Arthur C. Brooks takes to the New York Times to talk about
Our Culture of Contempt.
Let me skip down a bit to find his thesis:
People often say that our problem in America today is incivility or intolerance. This is incorrect. Motive attribution asymmetry leads to something far worse: contempt, which is a noxious brew of anger and disgust. And not just contempt for other people’s ideas, but also for other people. In the words of the philosopher Arthur Schopenhauer, contempt is “the unsullied conviction of the worthlessness of another.”
The sources of motive attribution asymmetry are easy to identify: divisive politicians, screaming heads on television, hateful columnists, angry campus activists and seemingly everything on the contempt machines of social media. This “outrage industrial complex” works by catering to just one ideological side, creating a species of addiction by feeding our desire to believe that we are completely right and that the other side is made up of knaves and fools. It strokes our own biases while affirming our worst assumptions about those who disagree with us.
Arthur makes a pretty good argument. (I think he's constitutionally incapable of making a bad one.)
But if I buy his argument totally, I'm gonna have to come up with a better word for my own attitude toward politicians who keep moving our country down the road to serfdom. Either quickly and directly (Democrats, mostly) or slowly and indirectly (Republicans, mostly).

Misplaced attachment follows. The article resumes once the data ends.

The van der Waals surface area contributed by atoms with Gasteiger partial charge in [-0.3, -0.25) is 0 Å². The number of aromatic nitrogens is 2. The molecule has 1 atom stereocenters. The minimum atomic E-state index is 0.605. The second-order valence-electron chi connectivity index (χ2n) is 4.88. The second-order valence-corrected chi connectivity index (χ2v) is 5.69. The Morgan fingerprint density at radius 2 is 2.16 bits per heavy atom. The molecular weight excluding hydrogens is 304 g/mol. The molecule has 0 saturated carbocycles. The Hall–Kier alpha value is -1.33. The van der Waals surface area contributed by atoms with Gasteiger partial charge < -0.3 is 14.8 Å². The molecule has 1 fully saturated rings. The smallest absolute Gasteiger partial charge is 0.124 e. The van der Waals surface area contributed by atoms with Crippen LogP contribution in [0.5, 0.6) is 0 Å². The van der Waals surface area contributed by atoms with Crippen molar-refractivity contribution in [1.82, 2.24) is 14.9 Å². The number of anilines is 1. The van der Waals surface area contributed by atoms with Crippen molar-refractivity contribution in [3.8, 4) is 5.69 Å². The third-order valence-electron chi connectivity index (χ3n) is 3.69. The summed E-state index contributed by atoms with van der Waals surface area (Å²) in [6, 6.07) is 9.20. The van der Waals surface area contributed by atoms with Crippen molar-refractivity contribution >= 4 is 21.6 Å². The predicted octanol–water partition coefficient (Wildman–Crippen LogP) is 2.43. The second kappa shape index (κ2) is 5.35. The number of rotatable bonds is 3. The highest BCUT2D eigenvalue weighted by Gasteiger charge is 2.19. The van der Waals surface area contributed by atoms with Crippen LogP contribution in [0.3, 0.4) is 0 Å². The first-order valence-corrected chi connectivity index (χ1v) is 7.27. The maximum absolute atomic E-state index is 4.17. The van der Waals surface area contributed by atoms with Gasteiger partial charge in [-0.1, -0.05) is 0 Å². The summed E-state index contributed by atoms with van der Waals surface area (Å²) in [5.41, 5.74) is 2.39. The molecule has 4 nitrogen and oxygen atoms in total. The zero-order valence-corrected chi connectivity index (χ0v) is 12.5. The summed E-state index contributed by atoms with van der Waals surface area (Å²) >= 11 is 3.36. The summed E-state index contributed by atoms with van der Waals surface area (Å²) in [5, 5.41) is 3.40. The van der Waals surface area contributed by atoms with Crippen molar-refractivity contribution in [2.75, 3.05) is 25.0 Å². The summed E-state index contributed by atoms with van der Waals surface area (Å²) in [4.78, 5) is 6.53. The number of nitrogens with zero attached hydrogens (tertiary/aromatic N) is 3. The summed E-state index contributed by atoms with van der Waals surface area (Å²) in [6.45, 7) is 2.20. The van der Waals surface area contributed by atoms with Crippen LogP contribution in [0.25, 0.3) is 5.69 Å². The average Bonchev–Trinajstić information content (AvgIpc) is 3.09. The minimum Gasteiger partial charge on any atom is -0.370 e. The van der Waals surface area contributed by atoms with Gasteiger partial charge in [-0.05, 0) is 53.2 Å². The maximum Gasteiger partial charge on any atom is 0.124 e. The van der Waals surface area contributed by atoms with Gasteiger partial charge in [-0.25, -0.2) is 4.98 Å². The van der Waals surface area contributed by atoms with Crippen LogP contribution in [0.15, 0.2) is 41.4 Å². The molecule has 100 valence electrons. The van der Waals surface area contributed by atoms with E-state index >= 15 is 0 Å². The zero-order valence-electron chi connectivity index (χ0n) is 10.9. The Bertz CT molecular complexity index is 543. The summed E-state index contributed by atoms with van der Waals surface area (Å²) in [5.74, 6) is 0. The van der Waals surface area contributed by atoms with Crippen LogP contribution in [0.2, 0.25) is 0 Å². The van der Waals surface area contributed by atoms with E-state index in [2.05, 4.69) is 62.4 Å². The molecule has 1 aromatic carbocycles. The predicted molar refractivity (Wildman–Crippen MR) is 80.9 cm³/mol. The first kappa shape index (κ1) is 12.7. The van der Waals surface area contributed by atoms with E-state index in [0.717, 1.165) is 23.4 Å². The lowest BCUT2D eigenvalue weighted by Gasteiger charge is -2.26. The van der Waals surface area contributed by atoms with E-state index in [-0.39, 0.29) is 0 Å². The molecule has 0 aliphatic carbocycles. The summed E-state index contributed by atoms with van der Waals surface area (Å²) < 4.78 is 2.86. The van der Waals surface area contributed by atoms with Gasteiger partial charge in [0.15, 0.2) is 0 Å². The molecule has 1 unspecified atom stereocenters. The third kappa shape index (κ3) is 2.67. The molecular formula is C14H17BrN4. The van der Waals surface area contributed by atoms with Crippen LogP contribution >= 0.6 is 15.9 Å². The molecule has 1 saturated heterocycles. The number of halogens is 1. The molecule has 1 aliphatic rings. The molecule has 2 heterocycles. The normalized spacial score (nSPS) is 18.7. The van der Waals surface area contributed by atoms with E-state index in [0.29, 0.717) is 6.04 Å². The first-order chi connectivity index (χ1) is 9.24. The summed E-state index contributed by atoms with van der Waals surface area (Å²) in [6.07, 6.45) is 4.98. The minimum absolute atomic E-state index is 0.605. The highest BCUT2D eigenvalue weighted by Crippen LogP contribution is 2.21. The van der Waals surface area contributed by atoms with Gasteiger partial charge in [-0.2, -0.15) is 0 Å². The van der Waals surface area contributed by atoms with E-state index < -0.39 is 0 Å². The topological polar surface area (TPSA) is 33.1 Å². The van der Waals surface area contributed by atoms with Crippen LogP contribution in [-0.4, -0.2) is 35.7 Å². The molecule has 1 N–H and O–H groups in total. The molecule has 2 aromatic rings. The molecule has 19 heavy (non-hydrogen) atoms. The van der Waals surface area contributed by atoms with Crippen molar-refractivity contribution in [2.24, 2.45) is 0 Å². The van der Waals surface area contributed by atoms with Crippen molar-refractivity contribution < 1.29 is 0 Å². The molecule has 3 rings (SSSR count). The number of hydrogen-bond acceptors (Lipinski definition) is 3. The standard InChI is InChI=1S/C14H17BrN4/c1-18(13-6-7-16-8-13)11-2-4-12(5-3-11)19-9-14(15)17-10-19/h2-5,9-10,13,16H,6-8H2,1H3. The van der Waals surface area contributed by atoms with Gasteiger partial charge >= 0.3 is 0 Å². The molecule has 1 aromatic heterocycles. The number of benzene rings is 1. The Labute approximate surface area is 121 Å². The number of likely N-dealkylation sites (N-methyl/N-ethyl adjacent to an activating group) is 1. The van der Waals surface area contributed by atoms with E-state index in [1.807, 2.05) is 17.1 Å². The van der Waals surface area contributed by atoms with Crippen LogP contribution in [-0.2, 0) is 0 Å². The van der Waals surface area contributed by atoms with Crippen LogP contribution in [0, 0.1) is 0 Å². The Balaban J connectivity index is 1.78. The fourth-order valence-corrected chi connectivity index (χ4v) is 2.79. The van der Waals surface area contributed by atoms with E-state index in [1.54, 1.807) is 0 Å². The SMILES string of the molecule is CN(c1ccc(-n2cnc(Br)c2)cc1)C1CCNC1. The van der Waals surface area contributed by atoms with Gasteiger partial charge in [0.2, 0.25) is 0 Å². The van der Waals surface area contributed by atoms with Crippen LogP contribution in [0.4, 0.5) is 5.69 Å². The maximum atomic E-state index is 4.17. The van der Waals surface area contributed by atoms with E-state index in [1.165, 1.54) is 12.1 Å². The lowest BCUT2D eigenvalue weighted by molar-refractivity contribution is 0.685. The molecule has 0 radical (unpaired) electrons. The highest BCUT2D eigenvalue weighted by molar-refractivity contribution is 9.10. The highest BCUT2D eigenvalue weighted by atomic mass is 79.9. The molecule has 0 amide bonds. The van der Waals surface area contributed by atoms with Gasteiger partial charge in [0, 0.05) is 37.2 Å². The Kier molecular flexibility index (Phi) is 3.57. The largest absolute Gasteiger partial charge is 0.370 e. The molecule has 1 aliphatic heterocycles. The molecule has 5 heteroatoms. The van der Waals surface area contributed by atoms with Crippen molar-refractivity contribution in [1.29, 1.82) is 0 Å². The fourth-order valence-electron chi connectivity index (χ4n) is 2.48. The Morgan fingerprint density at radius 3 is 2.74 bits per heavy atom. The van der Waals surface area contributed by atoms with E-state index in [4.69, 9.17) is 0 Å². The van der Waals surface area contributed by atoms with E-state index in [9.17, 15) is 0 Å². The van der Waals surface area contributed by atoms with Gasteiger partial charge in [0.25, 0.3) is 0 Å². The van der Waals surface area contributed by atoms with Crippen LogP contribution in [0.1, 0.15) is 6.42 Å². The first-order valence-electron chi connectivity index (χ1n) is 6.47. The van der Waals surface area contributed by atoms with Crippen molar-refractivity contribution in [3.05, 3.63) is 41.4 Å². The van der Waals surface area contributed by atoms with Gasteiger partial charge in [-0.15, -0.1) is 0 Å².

For the past few years, I've (at least internally) considered my attitude to be "contempt". Mainly to distinguish it from "outright hatred", which I think we can all agree is bad.
But if Arthur takes "contempt" off the table, what's left?
At National Review, Kevin D. Williamson examines the recent
history of "lockstep" voting:
Party Demands Conformity. Cute anecdote:
Speaker of the House Nancy Pelosi is embarrassed, to the extent that she is capable of being embarrassed, by the fact that Republicans pulled a humorous little switcheroo on her. House Democrats were on the verge of passing a bill that would require you to get clearance from the federal government before selling your old deer rifle to your brother-in-law for 50 bucks, and Republicans got a couple dozen Democrats to join them in support of a last-minute amendment that would have required alerting immigration authorities when those mandatory background checks turned up illegal immigrants, who are not permitted to buy firearms.